The array of teams set for the College World Series beginning this week could leave the impression that college baseball has become an equal-opportunity sport.
Whether it has evolved or devolved is a matter of opinion.
"I played in Omaha in 1960 and 1961 (for USC), and you could name on both hands all the schools in the country that were playing good baseball," UC Irvine coach Mike Gillespie said. "You couldn't name all the schools playing good baseball now if you had 10 sets of hands. I think that's good."
Skip Bertman, who retired as LSU's coach in 2001 after winning five national titles, isn't so sure.
"The product now is the poster sport for parity," he said. "That may make some people happy. In my opinion, it's watered down."
People in the game say scholarship reductions, roster limits and bats lacking punch account for the competitive balance. They also point to a growing number of schools, including some in cold-weather areas, spending more money on baseball.
Texas, which will be in Omaha a record 35th time, offers a nod to the days when only a handful of teams had a legitimate chance to win the national championship. The seven other teams represent relative newcomers to the college game's biggest stage.
Texas Tech will be here for the first time; Vanderbilt, UC Irvine and TCU for the second time; Louisville and Virginia for the third time; and Mississippi for the fifth time but first since 1972.
Of the eight national seeds that started the 64-team tournament two weeks ago, only No. 3 Virginia and No. 7 TCU are left. That's the fewest to advance to the CWS since the tournament went to its current format in 1999.
"You don't let a team in just because of a name. You have to earn it," said Dennis Poppe, the NCAA's top administrator for the CWS from 1987-2013. "You still like to see the old standbys, the traditional teams. But you get a little mix of everything here. That's what makes it cool."
A major breakthrough came in 2008 when Fresno State won the national title as a No. 4 regional seed, the equivalent of a No. 13 seed in college basketball. Another came in 2012, with Stony Brook and Kent State crashing the party. Last year, Indiana made its first CWS appearance.
Now consider that teams like Kennesaw State and College of Charleston made it through regionals this year while the top two national seeds, Oregon State and Florida, did not.
Key events in the move toward parity: the NCAA's capping baseball scholarships at 11.7 per team in 1991 and limiting rosters to 35 players in 2008. Talent once hoarded by the big baseball schools in the South and West began to spread out.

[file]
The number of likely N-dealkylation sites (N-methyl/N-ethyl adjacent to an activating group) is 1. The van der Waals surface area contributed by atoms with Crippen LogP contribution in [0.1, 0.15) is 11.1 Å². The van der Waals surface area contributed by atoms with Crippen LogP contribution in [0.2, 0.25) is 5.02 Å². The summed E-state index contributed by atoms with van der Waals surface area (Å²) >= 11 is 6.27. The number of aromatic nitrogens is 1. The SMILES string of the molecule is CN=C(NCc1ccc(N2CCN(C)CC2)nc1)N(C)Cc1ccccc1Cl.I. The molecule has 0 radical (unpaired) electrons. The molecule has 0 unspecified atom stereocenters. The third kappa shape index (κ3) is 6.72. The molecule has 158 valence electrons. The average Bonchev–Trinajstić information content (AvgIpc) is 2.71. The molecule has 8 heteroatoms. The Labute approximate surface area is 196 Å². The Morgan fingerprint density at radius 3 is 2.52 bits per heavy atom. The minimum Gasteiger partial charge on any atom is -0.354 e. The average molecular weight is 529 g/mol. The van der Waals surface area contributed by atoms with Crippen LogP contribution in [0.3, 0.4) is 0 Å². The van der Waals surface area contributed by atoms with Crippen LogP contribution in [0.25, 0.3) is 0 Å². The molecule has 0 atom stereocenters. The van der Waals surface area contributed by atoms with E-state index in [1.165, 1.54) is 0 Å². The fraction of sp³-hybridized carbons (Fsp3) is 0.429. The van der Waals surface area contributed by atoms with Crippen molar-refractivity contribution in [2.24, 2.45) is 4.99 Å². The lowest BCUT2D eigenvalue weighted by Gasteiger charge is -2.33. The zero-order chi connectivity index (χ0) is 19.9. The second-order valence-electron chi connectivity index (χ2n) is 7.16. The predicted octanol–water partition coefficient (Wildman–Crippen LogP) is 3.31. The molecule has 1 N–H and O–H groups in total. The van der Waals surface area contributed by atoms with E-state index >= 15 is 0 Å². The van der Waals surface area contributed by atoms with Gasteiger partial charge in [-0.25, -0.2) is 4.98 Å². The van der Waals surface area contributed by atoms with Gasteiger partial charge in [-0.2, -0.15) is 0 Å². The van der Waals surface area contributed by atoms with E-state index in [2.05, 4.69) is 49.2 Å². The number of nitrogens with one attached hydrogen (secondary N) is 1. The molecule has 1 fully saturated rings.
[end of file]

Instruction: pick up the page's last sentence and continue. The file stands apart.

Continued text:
Another factor was the change in bats stemming from concern beginning in the late 1990s that the game had become too offensive. The bats were redesigned to reduce power, making dominant teams less so.
Since current bat standards went into effect in 2011, offensive numbers have hit lows not seen since the wooden-bat era. Next year, in hopes of goosing the offense, the raised-seam ball will be replaced by the flat-seam ball. Research has shown that the flat-seam ball travels farther and faster because wind resistance is decreased.
"I'm not one that has gotten as exercised as some and lament the lack of offense," UC Irvine's Gillespie said. "I don't perceive that people are running away from the game."
ESPN's family of networks carried more than 200 regular-season games this season — most through its broadband ESPN3 network — and for the second straight year is televising every game of the NCAA tournament.
Bertman said he worries for the future of the college game because fans can no longer relate to year-in, year-out power programs like they can in football and basketball. Plus, he said, the style of play isn't as appealing as it once was.
"A bunch of bunting and singles and dribblers," Bertman called it.
"The base hit with a man on second and two outs should still be a big part of our game, and so should the ability to score four runs in one inning," he said. "Those things are taken away from us by this weak bat and the parity we have."